Cabbage, a leafy vegetable of the mustard family. The common cabbage has a dense head of light-green, juicy leaves with a distinctive odor. There are many varieties of cabbage. The red variety is characterized by its strong flavor; the Savoy, by its puckered, blistered leaves.

Cabbage is eaten raw or cooked. In its raw form it is an excellent source of vitamin C. A popular way of preparing cabbage is to chop it, sprinkle it with salt, and allow it to ferment slightly. The result is a crisp, acidic-flavored food called sauerkraut. Raw sliced or chopped cabbage is often made into a salad called coleslaw.

The cabbage is a cultivated variety of a small, thick-leaved herb native to the coasts of northwestern Europe. Many important vegetables were developed from this plant, including kohlrabi, kale, collards, cauliflower, Brussels sprouts, and broccoli. The wild cabbage is still found on the chalk cliffs of England.

The cabbage plant is hardy and relatively easy to grow in any cool soil where there is plenty of moisture. It is grown all over the United States and thrives in all climates except those that are extremely hot and dry. In the South, the crop is grown in winter and spring. In the North, it is produced chiefly in early summer and fall.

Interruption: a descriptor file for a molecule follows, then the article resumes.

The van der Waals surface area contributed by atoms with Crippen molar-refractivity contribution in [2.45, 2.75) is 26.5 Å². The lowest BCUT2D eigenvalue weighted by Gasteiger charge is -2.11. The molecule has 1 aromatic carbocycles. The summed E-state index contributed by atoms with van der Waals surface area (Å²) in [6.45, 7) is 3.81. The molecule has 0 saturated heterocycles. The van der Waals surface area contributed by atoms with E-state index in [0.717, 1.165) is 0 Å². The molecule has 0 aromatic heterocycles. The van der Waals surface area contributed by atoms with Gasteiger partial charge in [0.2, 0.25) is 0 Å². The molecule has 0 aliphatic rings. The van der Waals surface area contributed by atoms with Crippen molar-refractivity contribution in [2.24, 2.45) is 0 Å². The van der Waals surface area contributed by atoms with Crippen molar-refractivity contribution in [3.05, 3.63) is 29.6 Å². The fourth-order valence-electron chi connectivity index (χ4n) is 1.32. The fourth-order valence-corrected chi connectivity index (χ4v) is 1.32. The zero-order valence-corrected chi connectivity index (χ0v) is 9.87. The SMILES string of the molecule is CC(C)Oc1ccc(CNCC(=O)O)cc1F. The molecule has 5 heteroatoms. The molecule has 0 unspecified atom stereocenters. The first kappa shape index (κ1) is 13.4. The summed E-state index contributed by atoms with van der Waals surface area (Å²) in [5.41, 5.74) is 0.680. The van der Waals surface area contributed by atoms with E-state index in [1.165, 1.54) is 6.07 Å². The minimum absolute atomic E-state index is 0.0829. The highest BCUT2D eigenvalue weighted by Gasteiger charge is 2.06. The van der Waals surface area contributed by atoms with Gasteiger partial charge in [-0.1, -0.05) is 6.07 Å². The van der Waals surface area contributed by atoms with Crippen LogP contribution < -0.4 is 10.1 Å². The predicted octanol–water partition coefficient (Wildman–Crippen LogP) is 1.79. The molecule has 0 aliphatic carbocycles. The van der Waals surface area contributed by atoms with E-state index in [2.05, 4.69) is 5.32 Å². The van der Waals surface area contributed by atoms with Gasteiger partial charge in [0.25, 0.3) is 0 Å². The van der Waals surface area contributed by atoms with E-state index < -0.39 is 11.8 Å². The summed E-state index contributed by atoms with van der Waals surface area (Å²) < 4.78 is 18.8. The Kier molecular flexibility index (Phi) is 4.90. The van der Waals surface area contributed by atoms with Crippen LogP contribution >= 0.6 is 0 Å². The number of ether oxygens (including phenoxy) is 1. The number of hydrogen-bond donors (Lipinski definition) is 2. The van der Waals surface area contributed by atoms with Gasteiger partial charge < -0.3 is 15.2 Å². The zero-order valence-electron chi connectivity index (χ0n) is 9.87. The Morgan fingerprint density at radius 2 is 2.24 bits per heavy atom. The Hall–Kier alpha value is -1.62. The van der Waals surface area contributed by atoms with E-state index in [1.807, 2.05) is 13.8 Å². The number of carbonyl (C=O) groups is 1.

If the cabbage head is protected from freezing, it will produce an enormous number of seeds during its second year. These are usually planted indoors in flats (plant trays) to protect the young plants from frost and insects. When the plants are five to six weeks old, they are transferred to the field. They require frequent cultivation.

CabbageCabbage is a vegetable of the mustard family with a dense head of green, juicy leaves.
Enemies of the Cabbage

Cabbage has many insect enemies and is subject to several diseases. Caterpillars such as the cabbage worm, cabbage looper, web-worm, and cutworm eat holes in the leaves or destroy the young plants. These pests are controlled with calcium or lead arsenate on young plants and with rotenone when the edible parts appear.

The cabbage aphid sucks plant juices and stunts growth. Nicotine controls it. The red and black harlequin bug also sucks the juices. It is hard to kill. It is controlled largely by destroying old plants and picking off the adult insects by hand. A root maggot that attacks young plants in the North is killed with pesticides such as diazinone.

Bacterial and fungal diseases of cabbage include black rot, clubroot, and wilt. Controls include treating the seed with hot water, adding lime to the soil, and the use of Terraclor, a fungicide.

Wild cabbage is Brassica oleracea. The Savoy and red varieties are B. o. capitata. They all belong to the mustard family, Cruciferae.